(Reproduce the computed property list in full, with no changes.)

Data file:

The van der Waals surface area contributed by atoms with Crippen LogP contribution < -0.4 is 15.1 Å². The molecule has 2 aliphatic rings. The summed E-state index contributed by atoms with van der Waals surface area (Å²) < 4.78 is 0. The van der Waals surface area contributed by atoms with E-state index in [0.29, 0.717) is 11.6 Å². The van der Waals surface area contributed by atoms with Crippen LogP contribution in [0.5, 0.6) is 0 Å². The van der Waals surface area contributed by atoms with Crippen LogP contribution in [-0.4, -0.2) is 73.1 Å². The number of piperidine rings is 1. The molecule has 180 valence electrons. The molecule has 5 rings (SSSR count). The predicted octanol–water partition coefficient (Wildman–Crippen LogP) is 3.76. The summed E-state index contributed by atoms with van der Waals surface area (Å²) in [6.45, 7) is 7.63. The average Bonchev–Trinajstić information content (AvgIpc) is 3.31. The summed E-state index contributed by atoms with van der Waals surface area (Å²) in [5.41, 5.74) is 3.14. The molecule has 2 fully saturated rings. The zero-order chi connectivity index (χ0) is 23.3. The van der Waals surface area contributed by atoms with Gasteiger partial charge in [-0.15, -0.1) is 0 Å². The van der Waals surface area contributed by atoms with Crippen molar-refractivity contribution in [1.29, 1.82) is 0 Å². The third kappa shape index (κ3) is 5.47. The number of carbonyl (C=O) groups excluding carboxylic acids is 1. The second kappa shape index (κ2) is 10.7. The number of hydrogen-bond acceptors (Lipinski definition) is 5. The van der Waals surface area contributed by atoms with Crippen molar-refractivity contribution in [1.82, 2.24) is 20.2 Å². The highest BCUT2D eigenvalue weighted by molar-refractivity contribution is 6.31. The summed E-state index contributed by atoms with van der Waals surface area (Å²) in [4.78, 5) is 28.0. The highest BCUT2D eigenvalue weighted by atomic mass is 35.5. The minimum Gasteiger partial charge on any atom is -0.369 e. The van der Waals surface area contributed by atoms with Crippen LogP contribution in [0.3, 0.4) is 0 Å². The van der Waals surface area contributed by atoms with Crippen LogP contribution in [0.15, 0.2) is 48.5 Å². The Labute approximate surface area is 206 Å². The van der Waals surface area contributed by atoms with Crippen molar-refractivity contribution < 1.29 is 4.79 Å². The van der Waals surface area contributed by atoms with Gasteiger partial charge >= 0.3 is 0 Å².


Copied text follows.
The van der Waals surface area contributed by atoms with Crippen LogP contribution < -0.4 is 15.1 Å². The molecule has 2 aliphatic rings. The summed E-state index contributed by atoms with van der Waals surface area (Å²) < 4.78 is 0. The van der Waals surface area contributed by atoms with E-state index in [0.29, 0.717) is 11.6 Å². The van der Waals surface area contributed by atoms with Crippen LogP contribution in [0.5, 0.6) is 0 Å². The van der Waals surface area contributed by atoms with Crippen LogP contribution in [-0.4, -0.2) is 73.1 Å². The number of piperidine rings is 1. The molecule has 180 valence electrons. The molecule has 5 rings (SSSR count). The predicted octanol–water partition coefficient (Wildman–Crippen LogP) is 3.76. The summed E-state index contributed by atoms with van der Waals surface area (Å²) in [6.45, 7) is 7.63. The average Bonchev–Trinajstić information content (AvgIpc) is 3.31. The summed E-state index contributed by atoms with van der Waals surface area (Å²) in [5.41, 5.74) is 3.14. The molecule has 2 fully saturated rings. The zero-order chi connectivity index (χ0) is 23.3. The van der Waals surface area contributed by atoms with Gasteiger partial charge in [-0.15, -0.1) is 0 Å². The van der Waals surface area contributed by atoms with Crippen molar-refractivity contribution in [1.29, 1.82) is 0 Å². The third kappa shape index (κ3) is 5.47. The number of carbonyl (C=O) groups excluding carboxylic acids is 1. The second kappa shape index (κ2) is 10.7. The number of hydrogen-bond acceptors (Lipinski definition) is 5. The van der Waals surface area contributed by atoms with Crippen molar-refractivity contribution in [1.82, 2.24) is 20.2 Å². The highest BCUT2D eigenvalue weighted by molar-refractivity contribution is 6.31. The summed E-state index contributed by atoms with van der Waals surface area (Å²) in [4.78, 5) is 28.0. The highest BCUT2D eigenvalue weighted by atomic mass is 35.5. The minimum Gasteiger partial charge on any atom is -0.369 e. The van der Waals surface area contributed by atoms with Crippen LogP contribution in [0.3, 0.4) is 0 Å². The van der Waals surface area contributed by atoms with Crippen LogP contribution in [0.15, 0.2) is 48.5 Å². The Labute approximate surface area is 206 Å². The van der Waals surface area contributed by atoms with Crippen molar-refractivity contribution < 1.29 is 4.79 Å². The van der Waals surface area contributed by atoms with Gasteiger partial charge >= 0.3 is 0 Å².